1. 1st or 3rd Person Descriptions
Not only does doing this use up valuable real estate on your resume, but it also makes it sound unprofessional.
Don’t say “I ran a team of thirty salespeople”, or worse, “(Your Name) ran a team of thirty sales people. Cut out the pronoun and instead, say “Ran a team of thirty people”.
Break responsibilities up into bulleted lists using this wording to keep it short and to the point and show recruiters the experience you have.
2. Fuzzy Fonts
Wanting to stand out from the crowd is one thing, but if a recruiter has to work to read your resume, you can guarantee they aren’t reading it.
Make it as easy as possible for your recruiter to decide to interview you. Stick to simple, professional fonts such as Georgia, Arial or Times New Roman.
3. An Unprofessional Email Address
We get it – there was a time when having email@example.com was funny. That time was when you were fifteen and using it to email your friends.
A recruiter won’t find this anything but unprofessional. And with so many options for a free email address provider using a clearly inappropriate email address just looks lazy.
4. Detailed High School Grades
Unless you’ve just left high school and these results are the only qualifications you have, leave them out. If you’ve stated that you have a master’s degree, then the recruiter will know that you graduated high school.
The one exception to this is if the role you’re applying for specifically asks for high school grades to be included.
5. Buzz Words
Many people use words like “go getter” to describe themselves because they think it makes them sound on trend and interesting. They don’t. They look like what they are – vague non-descriptions.
Job applicants with real skills and experience use those to show recruiters that they’re a go getter, results driven or a strategic thinker.
6. Lies or Exaggerations
It’s only natural to want to paint yourself in the best light, but lying on your resume is a big turn off for recruiters and a major red flag in how you conduct yourself professionally.
While saying you speak five languages might be impressive, it’s only really impressive if it’s true. It might land you an interview, but during the interview you will almost certainly be outed on your lie, and that’s any chance you had of getting the job gone.
7. Irrelevant Hobbies
If you’re applying for a job as a web designer, the recruiter really doesn’t care that you enjoy crochet. They might however, care that you run a blog (assuming it’s got a killer design that you crafted yourself).
Before listing any hobbies on your resume, ask yourself if they are relevant to the job at all, and if they’re not, cut them. It’s a resume, not a dating profile.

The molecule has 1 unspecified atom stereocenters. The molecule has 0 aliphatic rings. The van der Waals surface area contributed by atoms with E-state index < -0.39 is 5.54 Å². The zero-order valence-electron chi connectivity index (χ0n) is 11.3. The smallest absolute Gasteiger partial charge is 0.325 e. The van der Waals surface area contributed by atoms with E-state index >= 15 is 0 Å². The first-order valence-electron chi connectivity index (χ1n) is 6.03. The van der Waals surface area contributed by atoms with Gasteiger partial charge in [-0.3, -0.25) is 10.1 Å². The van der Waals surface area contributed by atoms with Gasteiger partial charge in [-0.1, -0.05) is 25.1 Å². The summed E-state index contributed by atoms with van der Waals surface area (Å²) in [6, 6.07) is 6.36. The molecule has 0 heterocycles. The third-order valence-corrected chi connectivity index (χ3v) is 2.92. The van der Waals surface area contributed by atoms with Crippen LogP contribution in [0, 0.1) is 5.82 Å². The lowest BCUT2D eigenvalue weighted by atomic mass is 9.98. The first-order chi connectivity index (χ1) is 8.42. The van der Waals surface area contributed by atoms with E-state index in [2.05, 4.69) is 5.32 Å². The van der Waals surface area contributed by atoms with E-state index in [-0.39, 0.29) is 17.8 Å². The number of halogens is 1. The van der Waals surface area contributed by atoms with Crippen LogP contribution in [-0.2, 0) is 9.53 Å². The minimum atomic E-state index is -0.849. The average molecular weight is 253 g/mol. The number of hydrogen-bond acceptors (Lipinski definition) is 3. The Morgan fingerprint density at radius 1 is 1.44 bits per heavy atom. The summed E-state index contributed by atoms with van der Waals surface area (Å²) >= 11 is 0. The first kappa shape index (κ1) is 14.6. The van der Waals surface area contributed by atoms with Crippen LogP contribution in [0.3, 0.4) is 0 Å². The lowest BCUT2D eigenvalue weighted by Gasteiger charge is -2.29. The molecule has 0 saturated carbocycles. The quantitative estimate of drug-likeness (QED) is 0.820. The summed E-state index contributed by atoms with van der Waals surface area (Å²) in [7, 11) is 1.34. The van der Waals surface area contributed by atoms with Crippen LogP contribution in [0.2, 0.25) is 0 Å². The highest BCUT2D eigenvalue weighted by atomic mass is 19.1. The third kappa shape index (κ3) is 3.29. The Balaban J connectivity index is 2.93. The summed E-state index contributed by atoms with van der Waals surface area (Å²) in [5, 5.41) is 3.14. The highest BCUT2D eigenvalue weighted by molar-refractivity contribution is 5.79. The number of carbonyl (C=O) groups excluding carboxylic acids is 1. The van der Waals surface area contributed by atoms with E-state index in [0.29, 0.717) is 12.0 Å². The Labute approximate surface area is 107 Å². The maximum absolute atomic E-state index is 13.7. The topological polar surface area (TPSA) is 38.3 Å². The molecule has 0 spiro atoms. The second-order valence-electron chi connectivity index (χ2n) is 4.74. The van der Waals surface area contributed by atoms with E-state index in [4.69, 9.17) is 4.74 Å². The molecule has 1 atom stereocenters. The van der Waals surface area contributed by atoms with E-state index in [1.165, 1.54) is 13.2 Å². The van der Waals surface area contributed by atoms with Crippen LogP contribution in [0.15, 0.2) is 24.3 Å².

8. A Headshot
Your resume is your chance to show why you’re the best fit for the job, which means sharing relevant qualifications and experience. It isn’t a chance to share your favourite selfie.
Unless you’re applying for a job as an actor or model, or the job ad specifically requests a photograph of you on your resume, don’t add one. It’s unnecessary and again, it takes up space you could be using to share something relevant to the job you are applying for.
This is the number one pet hate among recruiters, and as the trend grows, not having a photo of yourself on your resume can be the difference between you and another applicant.
9. Personal Information
Never include personal information on your resume such as your home address, your social security number or your driver’s ID number.
The job ad could be a scam to gather people’s personal information and use that for unscrupulous reasons. A genuine potential employer won’t ask for that information at the first stage of the application process.
It’s also wise to avoid over sharing details on your marital status, gender, religion, political views and age. None of those things are relevant to a job application (with a few exceptions such as applying to work for a political campaign etc.).
Sharing details of your referees comes much later in the process. Your referees’ details are confidential information that they likely don’t want storing somewhere with resumes for potential future hires.
If a company want your references, they’ll ask for your referees’ details. A good idea is to have this information typed out on a sheet which you can bring with you to the interview to hand over when and if it’s asked for.
It’s also unnecessary to include the line “references available on request”. Recruiters know this is the case.
How many of these resume crimes have you been committing? If the answer to this is one or more, that could well be the reason why you’re sending your resume out to jobs you know you’re qualified for and not hearing anything back.
Make sure your resume is clean, crisp and professional and doesn’t include any of these ten things, and you might just find that your prospects of employment improve drastically.